As you may remember from Part 1: Is your anxiety making your kid anxious?, kids can easily pick up on the anxiety that we are experiencing. It is your job as parent to understand what is triggering your fears, own them, and respond appropriately.
You can manage your anxiety so your children are less likely to catch it.
1. Keep calm
Consider your verbal and nonverbal communication to and in front of your child. They don’t need to know all your worries. Furthermore, be intentional about how you respond when your worry is triggered. What is your facial response? Is your voice calm? Does your demeanor change? Despite your anxiety, it is important to appear to be in control of your emotions.
2. Own your emotions
There are times when your children are going to see that you are worried. Own that the anxiety is yours and if appropriate, in an age appropriate way, explain why you are worried and what you are going to do to make it better or manage that feeling. Also, let them know that just because you are feeling nervous doesn’t mean that they have to feel nervous but it’s ok if they do. In addition, reassure them that you can handle your emotions.
3. Explore your own triggers
Many of the anxieties that our children trigger in us are really old fears and disappointments that we haven’t fully dealt with. When your daughter has trouble handling her emotions and lashes out at you, does it remind you of your relationship with your mother? If you are distanced from your mother, is your daughter’s lashing out generating fears that you are recreating your own distanced mother-daughter relationship with her? When your son says he hates school are you really fearful he is going to dropout of high school like your brother? Old fears are hard to shake. Putting those fears on your child is not only unfair to you both but also can create the very thing you are fearful will happen. Parent to the current situation not your past fears. If your past continually interferes in your parenting, it may be important to get a therapist to help you separate and manage the internal struggle.
4. Identify your fear
Your sixth grader comes home and tells you she has a boyfriend. You are a wreck and freaking out about it. Slow down… breathe… what exactly are you afraid of? You might worry that he will break her heart and she will be crushed. You might worry that she is moving too fast and will end up pregnant by 16. When your worry gets going, take a moment to identify what you are worried about. Are you jumping to the worst case scenario? Are your fears realistic given your child and the situation? Do you have all the information in order to really know where your concern is best placed? What do you need to do to get all the information you need?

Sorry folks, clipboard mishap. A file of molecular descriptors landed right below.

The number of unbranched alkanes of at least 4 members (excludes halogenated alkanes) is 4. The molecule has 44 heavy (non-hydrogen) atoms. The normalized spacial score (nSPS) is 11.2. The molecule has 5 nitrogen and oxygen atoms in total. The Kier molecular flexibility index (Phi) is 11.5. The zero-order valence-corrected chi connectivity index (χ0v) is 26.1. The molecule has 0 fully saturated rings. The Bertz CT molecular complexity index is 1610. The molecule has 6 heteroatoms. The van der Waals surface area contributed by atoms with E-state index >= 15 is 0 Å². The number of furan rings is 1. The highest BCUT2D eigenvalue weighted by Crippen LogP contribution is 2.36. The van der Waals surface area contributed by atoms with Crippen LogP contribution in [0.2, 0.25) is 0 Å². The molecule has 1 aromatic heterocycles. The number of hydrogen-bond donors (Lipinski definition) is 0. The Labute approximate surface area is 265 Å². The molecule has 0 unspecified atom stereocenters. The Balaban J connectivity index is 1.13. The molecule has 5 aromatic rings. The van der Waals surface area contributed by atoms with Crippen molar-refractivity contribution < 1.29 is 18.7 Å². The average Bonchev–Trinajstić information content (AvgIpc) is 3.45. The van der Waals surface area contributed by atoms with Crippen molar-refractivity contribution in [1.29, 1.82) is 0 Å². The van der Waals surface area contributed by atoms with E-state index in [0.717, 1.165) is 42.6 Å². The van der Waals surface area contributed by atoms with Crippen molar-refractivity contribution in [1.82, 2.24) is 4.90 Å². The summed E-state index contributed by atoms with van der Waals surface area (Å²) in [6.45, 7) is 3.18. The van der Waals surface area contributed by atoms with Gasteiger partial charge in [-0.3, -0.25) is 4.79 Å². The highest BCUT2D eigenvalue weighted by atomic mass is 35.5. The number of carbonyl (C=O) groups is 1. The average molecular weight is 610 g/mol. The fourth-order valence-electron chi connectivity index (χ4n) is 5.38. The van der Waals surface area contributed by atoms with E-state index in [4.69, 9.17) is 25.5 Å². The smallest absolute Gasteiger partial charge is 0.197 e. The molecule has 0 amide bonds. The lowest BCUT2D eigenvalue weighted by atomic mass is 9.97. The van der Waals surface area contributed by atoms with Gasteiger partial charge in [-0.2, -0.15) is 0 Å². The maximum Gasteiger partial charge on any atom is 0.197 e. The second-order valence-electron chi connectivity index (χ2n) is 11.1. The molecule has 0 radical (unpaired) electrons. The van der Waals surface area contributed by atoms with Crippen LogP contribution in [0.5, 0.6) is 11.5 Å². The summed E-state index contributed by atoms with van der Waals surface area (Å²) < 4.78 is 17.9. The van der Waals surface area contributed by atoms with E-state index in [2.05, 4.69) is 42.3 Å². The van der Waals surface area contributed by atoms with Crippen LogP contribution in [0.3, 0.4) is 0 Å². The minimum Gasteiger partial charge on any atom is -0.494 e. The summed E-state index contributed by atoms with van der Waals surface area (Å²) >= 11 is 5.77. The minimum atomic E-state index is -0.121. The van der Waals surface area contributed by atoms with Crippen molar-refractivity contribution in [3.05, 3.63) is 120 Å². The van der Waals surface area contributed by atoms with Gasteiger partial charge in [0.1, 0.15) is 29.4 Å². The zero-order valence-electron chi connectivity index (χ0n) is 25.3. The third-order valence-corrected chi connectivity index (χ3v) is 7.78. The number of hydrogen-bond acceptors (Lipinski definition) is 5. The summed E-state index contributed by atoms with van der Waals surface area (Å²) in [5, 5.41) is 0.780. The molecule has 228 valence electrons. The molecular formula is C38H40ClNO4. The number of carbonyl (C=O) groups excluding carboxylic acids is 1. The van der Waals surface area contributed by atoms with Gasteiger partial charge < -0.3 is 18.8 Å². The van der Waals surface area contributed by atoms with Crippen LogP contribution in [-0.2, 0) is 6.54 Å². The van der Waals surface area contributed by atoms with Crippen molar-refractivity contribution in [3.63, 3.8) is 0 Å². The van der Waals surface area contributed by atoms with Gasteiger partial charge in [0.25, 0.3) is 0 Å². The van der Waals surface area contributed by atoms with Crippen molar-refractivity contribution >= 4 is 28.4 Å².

5. Engage your support system
Call your friend who will let you know if you are going off the deep end or if your worries are warranted. Vent, complain, and cry but be sure to do it out of your child’s ear shot. Seek advice and comfort.
Now that you have taken responsibility for your feelings, identified your triggers and fears, and enlisted your support system, it’s time to strategize. Is this something that you have control over or something that you do not have control over? If you don’t have control over the situation you may need to ride out the anxiety or use coping skills to manage it. If you do have some control over the situation, it’s time to figure out the best first steps that you should take. Does your child need a tutor for their difficulty in history? Do you need to have a conversation about what exactly a “boyfriend” means in 6th grade? (spoiler: it’s less than you think) Talk to your child about your expectations and the best way to manage the situation at hand.
7. Be strength based
Worried parents can fall into a routine of nagging and pointing out problems that their child has or might encounter. Try to focus on the positives of a situation and the strengths that your child has in managing that situation. The more you believe in them and their abilities, the more likely they are to succeed.
8. Get Help
Intense parental anxiety interferes with parenting. The agitation that can build in your body can make it difficult to focus, stay calm and keep your patience. Many parents with intense anxiety find that sometimes it can boil over into a full rage. Moreover, it can make it difficult to connect and have the fulfilling relationship your child needs from you. Finally, it can make your child anxious, too. If you are struggling with anxiety, reach out to a therapist specializing in anxiety to help to you the other side.
Moreover, being in control of your own anxiety is not only empowering for yourself, but will help your child as well. We know that our kids are like detectives when it comes to reading our facial expressions, body language and words to gauge different situations. By creating a toolkit that you can use when you’re feeling anxious, you will be better equipped to meet the challenges that parenting can bring.
Do you need extra support managing your anxiety? Let us help
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Brave Minds Psychological Services helps children, teens and families overcome severe anxiety, stress, and painful experiences. We specialize in developing brave minded youth that can move forward despite fears and significant challenges.